Views
Much criticism of the index has been due to commentators falsely understanding it to be a measure of happiness, when it is in fact a measure of the ecological efficiency of supporting well-being.
Aside from that, criticism has focused on the following:
1. That the HPI completely ignores issues like political freedom, human rights and labor rights.
2. That the World Values Survey covers only a minority of the world’s nations and is only done every five years. As a result, much of the data for the index must come from other sources, or is estimated using regressions.
3. General suspicion of subjective measures of well-being.
4. That the Ecological Footprint is a controversial concept with many criticisms.
Nevertheless, the HPI and its components have been considered in political circles. The Ecological Footprint, championed by the WWF, is widely used by both local and national governments, as well as supranational organisations such as the European Commission. The HPI itself was recently cited in the British Conservative Party as a possible substitute for GDP. A recent review of progress indicators produced by the European Parliament, lists the following pros and cons to using the HPI as a measure of national progress:
Pros:
Considers the actual ‘ends’ of economic activity in the form of life satisfaction and longevity
Combines wellbeing and environmental aspects
Simple and easily understandable scheme for calculating the index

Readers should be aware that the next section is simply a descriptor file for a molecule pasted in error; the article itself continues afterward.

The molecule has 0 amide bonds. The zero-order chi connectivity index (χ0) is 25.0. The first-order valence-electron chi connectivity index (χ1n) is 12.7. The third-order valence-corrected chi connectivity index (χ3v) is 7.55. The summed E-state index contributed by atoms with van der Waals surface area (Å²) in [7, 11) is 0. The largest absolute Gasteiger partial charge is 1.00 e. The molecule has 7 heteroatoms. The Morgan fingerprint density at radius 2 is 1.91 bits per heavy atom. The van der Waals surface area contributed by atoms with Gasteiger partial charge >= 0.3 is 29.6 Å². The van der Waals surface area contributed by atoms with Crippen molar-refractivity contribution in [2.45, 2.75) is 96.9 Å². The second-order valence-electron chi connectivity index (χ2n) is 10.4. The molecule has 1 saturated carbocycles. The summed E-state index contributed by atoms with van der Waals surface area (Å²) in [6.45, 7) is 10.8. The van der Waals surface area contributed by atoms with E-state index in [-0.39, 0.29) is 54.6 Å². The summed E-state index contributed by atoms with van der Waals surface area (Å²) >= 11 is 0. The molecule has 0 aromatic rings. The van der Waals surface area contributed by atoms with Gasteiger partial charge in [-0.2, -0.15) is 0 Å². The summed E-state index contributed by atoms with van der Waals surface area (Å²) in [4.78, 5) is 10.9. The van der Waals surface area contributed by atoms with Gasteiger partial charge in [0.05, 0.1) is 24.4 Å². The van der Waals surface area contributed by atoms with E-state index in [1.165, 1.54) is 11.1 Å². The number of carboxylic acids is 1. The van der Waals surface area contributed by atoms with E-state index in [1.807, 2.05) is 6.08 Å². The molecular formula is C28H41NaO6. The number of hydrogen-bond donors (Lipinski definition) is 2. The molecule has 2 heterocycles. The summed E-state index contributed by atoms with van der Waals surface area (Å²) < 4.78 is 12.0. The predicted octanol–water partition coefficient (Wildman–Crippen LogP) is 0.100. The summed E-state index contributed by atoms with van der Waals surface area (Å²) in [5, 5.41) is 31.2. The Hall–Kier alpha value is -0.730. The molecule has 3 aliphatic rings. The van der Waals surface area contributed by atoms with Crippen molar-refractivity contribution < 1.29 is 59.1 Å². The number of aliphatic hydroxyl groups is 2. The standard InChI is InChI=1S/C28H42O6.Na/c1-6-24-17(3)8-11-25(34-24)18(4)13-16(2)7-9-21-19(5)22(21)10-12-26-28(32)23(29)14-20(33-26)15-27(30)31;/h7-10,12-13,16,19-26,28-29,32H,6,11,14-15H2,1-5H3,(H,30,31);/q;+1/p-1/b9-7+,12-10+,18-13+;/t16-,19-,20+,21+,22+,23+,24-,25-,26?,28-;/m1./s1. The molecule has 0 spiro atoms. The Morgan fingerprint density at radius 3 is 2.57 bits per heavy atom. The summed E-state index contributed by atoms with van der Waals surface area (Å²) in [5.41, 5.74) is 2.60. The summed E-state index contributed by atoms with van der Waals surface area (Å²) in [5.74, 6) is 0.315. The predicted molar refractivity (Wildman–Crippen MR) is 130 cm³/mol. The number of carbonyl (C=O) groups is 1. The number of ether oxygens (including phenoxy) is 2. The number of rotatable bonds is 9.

Comparability of results (‘EF’ and ‘life expectancy’ can be applied to different countries)
Data online available, although some data gaps remain
Mixture of ‘soft’ and ‘hard’ criteria; takes into account people’s well-being and resource use of countries
Cons:
‘Happiness’ or ‘life satisfaction’ are very subjective and personal: cultural influences and complex impact of policies on happiness
Confusion of name: index is not a measure of happiness but rather measure of environmental efficiency of supporting well-being in a given country

2012 ranking
Nine out of the ten top countries are located in the Caribbean Basin, despite high levels of poverty. The ranking is led by Costa Rica for the second time in a row, and its lead is due to its very high life expectancy which is second highest in the Americas, and higher than the U.S., experienced well-being higher than many richer nations and a per capita footprint one third the size of the U.S. Among the top 40 countries by overall HPI score, only four countries have a GDP per capita of over US$15,000. The highest ranking OECD country is Israel in 15th place, and the top Western European nation is Norway in 29th place, just behind New Zealand in 28th. Among the top five world’s biggest economies in terms of GDP, Japan has the highest ranking in 45th place, followed by Germany in 46th, France is placed 50th, China 60, and the U.S. is ranked 105, mainly due to its environmental footprint of 7.5, the highest of all countries rated for the 2012 index.

2012 Happy Planet Index
The columns: rank,country,HPI,life experience,life expectancy,ecological footprint.
1 Costa Rica 64.0 7.3 79.3 2.5
2 Vietnam 60.4 5.8 75.2 1.4
3 Colombia 59.8 6.4 73.7 1.8
4 Belize 59.3 6.5 76.1 2.1
5 El Salvador 58.9 6.7 72.2 2.0
6 Jamaica 58.5 6.2 73.1 1.7
7 Panama 57.8 7.3 76.1 3.0
8 Nicaragua 57.1 5.7 74.0 1.6
9 Venezuela 56.9 7.5 74.4 3.0
10 Guatemala 56.9 6.3 71.2 1.8
11 Bangladesh 56.3 5.0 68.9 0.7
12 Cuba 56.2 5.4 79.1 1.9
13 Honduras 56.0 5.9 73.1 1.7
14 Indonesia 55.5 5.5 69.4 1.1
15 Israel 55.2 7.4 81.6 4.0
16 Pakistan 54.1 5.3 65.4 0.8
17 Argentina 54.1 6.4 75.9 2.7
18 Albania 54.1 5.3 76.9 1.8
19 Chile 53.9 6.6 79.1 3.2